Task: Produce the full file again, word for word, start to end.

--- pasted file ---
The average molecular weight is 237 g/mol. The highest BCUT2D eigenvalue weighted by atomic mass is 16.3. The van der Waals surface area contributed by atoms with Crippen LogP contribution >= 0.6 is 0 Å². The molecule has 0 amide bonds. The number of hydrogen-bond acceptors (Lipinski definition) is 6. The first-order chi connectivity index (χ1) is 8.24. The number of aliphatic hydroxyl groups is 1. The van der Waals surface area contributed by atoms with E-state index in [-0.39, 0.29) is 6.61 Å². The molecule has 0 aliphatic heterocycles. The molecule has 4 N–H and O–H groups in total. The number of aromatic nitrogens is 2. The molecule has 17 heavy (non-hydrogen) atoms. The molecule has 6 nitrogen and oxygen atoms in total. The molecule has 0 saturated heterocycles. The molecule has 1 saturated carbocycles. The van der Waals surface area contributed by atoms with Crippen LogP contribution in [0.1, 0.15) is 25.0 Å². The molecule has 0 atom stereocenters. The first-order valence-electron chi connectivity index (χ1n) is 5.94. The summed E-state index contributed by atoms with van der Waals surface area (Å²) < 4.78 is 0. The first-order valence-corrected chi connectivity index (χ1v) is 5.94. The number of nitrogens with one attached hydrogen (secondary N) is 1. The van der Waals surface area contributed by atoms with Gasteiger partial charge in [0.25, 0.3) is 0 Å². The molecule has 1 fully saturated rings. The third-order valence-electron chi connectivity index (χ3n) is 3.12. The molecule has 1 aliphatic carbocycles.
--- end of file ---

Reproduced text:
The average molecular weight is 237 g/mol. The highest BCUT2D eigenvalue weighted by atomic mass is 16.3. The van der Waals surface area contributed by atoms with Crippen LogP contribution >= 0.6 is 0 Å². The molecule has 0 amide bonds. The number of hydrogen-bond acceptors (Lipinski definition) is 6. The first-order chi connectivity index (χ1) is 8.24. The number of aliphatic hydroxyl groups is 1. The van der Waals surface area contributed by atoms with E-state index in [-0.39, 0.29) is 6.61 Å². The molecule has 0 aliphatic heterocycles. The molecule has 4 N–H and O–H groups in total. The number of aromatic nitrogens is 2. The molecule has 17 heavy (non-hydrogen) atoms. The molecule has 6 nitrogen and oxygen atoms in total. The molecule has 0 saturated heterocycles. The molecule has 1 saturated carbocycles. The van der Waals surface area contributed by atoms with Crippen LogP contribution in [0.1, 0.15) is 25.0 Å². The molecule has 0 atom stereocenters. The first-order valence-electron chi connectivity index (χ1n) is 5.94. The summed E-state index contributed by atoms with van der Waals surface area (Å²) < 4.78 is 0. The first-order valence-corrected chi connectivity index (χ1v) is 5.94. The number of nitrogens with one attached hydrogen (secondary N) is 1. The van der Waals surface area contributed by atoms with Gasteiger partial charge in [0.25, 0.3) is 0 Å². The molecule has 1 fully saturated rings. The third-order valence-electron chi connectivity index (χ3n) is 3.12. The molecule has 1 aliphatic carbocycles.